Lately I am sick of my iPhone. It’s become a crutch to help make sure my mind is constantly occupied and to keep me constantly “doing something.” It seems that just waiting or sitting is socially awkward now, so at the first sign of nothing happening, out it comes. It’s time, once again, to apply some moderation and start using it in a more healthy way.
Here’s what I’ve been trying:
- Disable almost all notifications. Especially email.
- Set times of the day for checking the phone and stick to them. E.g. no social media except for between 5 and 5:30 pm and 9 to 9:30 pm (or whatever).
- Keep a paper list of stuff to look up later. Who is the president of Azerbaijan? Why does the moon look so big tonight? Important questions, no doubt, but they can wait. Save them up, along with questions like “I wonder where Jane is, haven’t seen her in years?” and take care of the list all at once. Doodle some while you’ve got the pen out.
- Find small, useful things to do on the phone. Sometimes, despite best intentions, the phone is going to come out. Rather than immediately going to a game, I like to have a book of short essays, that wasy I can turn on the phone, read something useful, then turn it back off. Here are a couple good books along these lines: This Will Make You Smarter – the title sounds a little pretentious but it’s really good. Daily Rituals: How Artists Work. Learning about what creative people do every day to keep their output high is strangely fascinating, even if you’re not an artist. Another more productive technique is to find a good Spaced Repetition (SRS) app and learn words in another language. There are tons of other useful, learning-oriented apps to help you, if you’re going to be distracting yourself, do it in a more meaningful way.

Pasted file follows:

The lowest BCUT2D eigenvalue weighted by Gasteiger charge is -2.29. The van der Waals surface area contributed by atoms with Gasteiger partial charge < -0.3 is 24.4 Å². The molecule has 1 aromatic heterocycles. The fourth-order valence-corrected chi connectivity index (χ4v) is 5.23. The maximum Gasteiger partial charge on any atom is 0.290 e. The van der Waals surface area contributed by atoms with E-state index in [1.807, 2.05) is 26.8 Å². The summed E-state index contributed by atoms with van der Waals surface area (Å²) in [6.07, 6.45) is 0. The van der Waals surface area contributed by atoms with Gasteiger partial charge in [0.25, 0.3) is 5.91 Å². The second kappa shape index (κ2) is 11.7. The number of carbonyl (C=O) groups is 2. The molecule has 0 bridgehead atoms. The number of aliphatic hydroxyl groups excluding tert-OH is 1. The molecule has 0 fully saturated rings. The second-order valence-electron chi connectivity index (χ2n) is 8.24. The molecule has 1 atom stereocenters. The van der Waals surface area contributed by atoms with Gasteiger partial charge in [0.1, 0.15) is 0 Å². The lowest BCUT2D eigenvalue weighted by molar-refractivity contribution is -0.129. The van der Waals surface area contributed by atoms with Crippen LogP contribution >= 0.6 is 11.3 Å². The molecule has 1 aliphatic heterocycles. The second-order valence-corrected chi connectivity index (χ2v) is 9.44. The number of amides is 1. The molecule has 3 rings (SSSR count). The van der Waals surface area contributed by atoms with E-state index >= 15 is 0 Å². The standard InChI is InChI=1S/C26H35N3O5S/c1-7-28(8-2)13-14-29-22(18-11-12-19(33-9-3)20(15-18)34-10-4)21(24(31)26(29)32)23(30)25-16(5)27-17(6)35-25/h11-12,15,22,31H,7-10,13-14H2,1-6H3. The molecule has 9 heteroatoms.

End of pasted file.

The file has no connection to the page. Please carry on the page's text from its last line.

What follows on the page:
Admittedly, none of that is all that exciting, but there is some very interesting thought going on around this:
This very good podcast with Tim Ferriss (who is a lot of the inspiration for re-starting this blog) interviewing Kevin Kelly, the co-founder of Wired, and all around fascinating and wise person who, among many other things, spends time with the Quakers and has some great insights there.
This Secular Buddhist podcast with Alex Soojung-Kim Pang on The Distraction Addiction and this one with Andrew Holecek on Meditation in the iGeneration are great, and very related to the above. Pang has also written a really nice series of articles on “Mindful iPhone.”
The book The Shallows by Nicholas Carr and Alone Together by Sherry Turkle.
There’s a lot more to be said about this topic. Another day.